Bite marks on ancient sperm whale relatives suggest sharks used them as fat sources

Bite marks on ancient sperm whale relatives suggest sharks used them as fat sources
MNHN PPI 229 Scaphokogia cochlearis holotype skull in lateral left (a), lateral right (b) and dorsal (c) views, highlighting the shark bite marks and the consecutive numbering of these. Credit: Proceedings of the Royal Society B: Biological Sciences (2022). DOI: 10.1098/rspb.2022.0774

A small team of researchers from Switzerland, the U.S., Italy and Peru reports evidence that suggests ancestors of modern sperm whales were used as fat sources by ancient sharks. In their paper published in Proceedings of the Royal Society B, the group describes their study of physeteroid fossil bones dated to the late Miocene and found in Peru, and what it showed them about the feeding habits of ancient sharks.

The fossilized physeteroid skulls, from an ancient ancestor of modern sperm whales, were dated to approximately 7 million years ago. In their work, the researchers focused on the upper parts of the skulls housing the nasal passages. Modern sperm whales (and their ancient cousins) have large heads with a huge snout (often making up a third of its body length) and enlarged nasal organs. The whales use the organs for sound production, and they are chock full of fat. In this new effort, the researchers were interested in the found on all six of the skulls they studied. Study of the marks showed that they were created by sharks—and they were progressive. The researchers found that large sharks (possibly megalodons) attacked first. Next up came waves of smaller and smaller shark attacks.

Study of the bite marks showed that the whales tended to survive such attacks and that the sharks focused mainly on the part of the head housing the nasal organs. The researchers suggest this indicates that the sharks were going for the fat that surrounded them, giving the sharks a high-energy meal.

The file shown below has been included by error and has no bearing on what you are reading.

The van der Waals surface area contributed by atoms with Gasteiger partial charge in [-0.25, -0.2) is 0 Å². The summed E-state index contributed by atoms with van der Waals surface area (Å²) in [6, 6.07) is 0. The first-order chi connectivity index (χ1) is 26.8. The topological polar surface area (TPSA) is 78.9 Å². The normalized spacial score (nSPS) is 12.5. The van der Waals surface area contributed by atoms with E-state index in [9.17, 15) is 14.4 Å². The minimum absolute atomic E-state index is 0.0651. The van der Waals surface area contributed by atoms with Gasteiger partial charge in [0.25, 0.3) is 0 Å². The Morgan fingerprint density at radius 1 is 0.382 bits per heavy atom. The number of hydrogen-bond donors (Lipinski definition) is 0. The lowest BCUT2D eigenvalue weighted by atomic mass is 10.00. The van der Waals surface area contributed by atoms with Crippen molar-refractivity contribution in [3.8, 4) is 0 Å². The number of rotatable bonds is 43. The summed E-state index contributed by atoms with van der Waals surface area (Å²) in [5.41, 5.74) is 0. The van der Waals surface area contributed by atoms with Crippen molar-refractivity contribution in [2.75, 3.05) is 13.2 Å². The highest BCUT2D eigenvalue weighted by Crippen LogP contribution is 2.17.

The researchers note that physeteroids were a widely diverse group during the Miocene, including whales of variable size. But all of them had the characteristic overly large with the nasal organs that helped them communicate over long distances. They note that bite marks on cranial bones can only happen if the sharks were pulling out the tissue and fat covering them. They also note that similar bite marks have been observed on physeteroids from sites around the globe, suggesting that sharks actively sought them out, likely as a good source of fat.


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More information: Aldo Benites-Palomino et al, Sperm whales (Physeteroidea) from the Pisco Formation, Peru, and their trophic role as fat sources for late Miocene sharks, Proceedings of the Royal Society B: Biological Sciences (2022). DOI: 10.1098/rspb.2022.0774

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Citation: Bite marks on ancient sperm whale relatives suggest sharks used them as fat sources (2022, June 30) retrieved 12 August 2022 from https://phys.org/news/2022-06-ancient-sperm-whale-relatives-sharks.html
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